She also states in her video clip that she changes 10 gallons at a time, less than 20% of the tank volume. People round here change at least 50% weekly. There is one person round here, mentioning no names :lol: , who will not bat an eyelid at changing 90% :wideyed:.
    Obviously, changing less than 20% instead of 50% per week will have less of an impact on the CO2 levels in her tank, therefore have less of an impact on her plants.
    Credit where it's due, her plants are in good condition.

    Chris
     
  5. Sarutobi

    Sarutobi Newly Registered

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    Thanks for replying to me Chris.

    So you are saying that 90% water change is bad for the plants? I only change about 2 gallons of water in my 29 gallon. I don't know if that is good though O_O The person at my local pet store says that you should use Flourish twice a week. So I've been doing that, although my plants are still alive. Although I don't know what I should do to prevent leaves from dieing. I introduce new plants all the time into my tank and they are usually Amazon Swords, and within a week or so the plant leaves (old large ones) start to die and then newer leaves start to grow.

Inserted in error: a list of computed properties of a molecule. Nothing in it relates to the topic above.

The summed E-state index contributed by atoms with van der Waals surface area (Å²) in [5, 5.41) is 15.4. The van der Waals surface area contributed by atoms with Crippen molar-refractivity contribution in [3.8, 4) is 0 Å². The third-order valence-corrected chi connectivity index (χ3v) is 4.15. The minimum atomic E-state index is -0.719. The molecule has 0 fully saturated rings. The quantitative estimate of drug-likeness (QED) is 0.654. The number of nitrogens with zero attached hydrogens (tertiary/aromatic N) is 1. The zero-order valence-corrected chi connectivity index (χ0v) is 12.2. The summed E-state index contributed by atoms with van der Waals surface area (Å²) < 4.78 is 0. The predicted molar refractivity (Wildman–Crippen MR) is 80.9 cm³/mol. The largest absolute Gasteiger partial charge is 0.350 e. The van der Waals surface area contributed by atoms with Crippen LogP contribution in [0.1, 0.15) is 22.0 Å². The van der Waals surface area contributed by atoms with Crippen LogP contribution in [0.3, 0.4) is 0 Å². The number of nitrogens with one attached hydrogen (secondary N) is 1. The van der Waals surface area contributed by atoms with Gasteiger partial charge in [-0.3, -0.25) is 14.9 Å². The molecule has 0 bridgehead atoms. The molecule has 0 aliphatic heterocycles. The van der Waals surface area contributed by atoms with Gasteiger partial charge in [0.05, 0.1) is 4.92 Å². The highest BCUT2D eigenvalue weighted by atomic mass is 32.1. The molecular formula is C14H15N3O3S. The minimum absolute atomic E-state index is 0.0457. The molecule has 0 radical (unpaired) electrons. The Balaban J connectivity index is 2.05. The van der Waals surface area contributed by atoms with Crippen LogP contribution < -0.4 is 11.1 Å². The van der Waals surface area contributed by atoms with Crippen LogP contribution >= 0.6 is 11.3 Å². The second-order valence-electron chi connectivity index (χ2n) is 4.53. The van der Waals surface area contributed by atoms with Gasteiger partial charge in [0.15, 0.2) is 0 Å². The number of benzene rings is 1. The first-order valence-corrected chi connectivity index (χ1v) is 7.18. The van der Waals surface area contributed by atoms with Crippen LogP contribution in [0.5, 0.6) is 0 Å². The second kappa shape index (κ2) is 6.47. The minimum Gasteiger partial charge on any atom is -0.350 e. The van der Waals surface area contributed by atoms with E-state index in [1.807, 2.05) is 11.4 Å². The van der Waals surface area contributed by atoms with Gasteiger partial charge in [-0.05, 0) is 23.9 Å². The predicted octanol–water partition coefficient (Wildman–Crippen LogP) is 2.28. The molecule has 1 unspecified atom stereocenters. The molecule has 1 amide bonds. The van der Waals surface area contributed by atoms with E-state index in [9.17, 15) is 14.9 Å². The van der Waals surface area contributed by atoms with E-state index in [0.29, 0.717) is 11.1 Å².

What do you mean by that?
     
  6. CeeJay

    CeeJay Member

    Joined:
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    Location:
    Surrey UK
    Hi Sarutobi
    That's less than 10% therefore you will only be changing the CO2 levels very slightly in your tank. You will have to forgive me, but when we talk about water changes round here we automatically assume 50% minimum. ;)

    A 90% water change in a lo tech tank is a definite no no. It would certainly be bad for the plants because of the massive change in CO2 levels.
    The person who changes 90% round here has a high light tank, pressurised CO2 injection and a huge fert regime, massive difference to that of a low tech tank. As his tank has CO2 injected there will be no problem changing 90% of the water as he is maintaining relatively stable CO2 levels, regardless of how much water is changed. Can't do that on a low tech tank with no CO2 injection.

    I would imagine the change in water conditions might be causing your plants older leaves to die off, although I may be wrong on that. Imagine the plant growing away nicely in the store and you come along and rip it up and put it your tank that has probably got different GH/KH, different temperature, different lighting, different dosing regime. It's hardly surprising the older leaves give up and die. As long as you can sustain your new growth I wouldn't worry about that. :D
    I was saying you probably can get a higher wattage lamp for your tank but unless we know the size of your tank we would only be guessing. :D

    Chris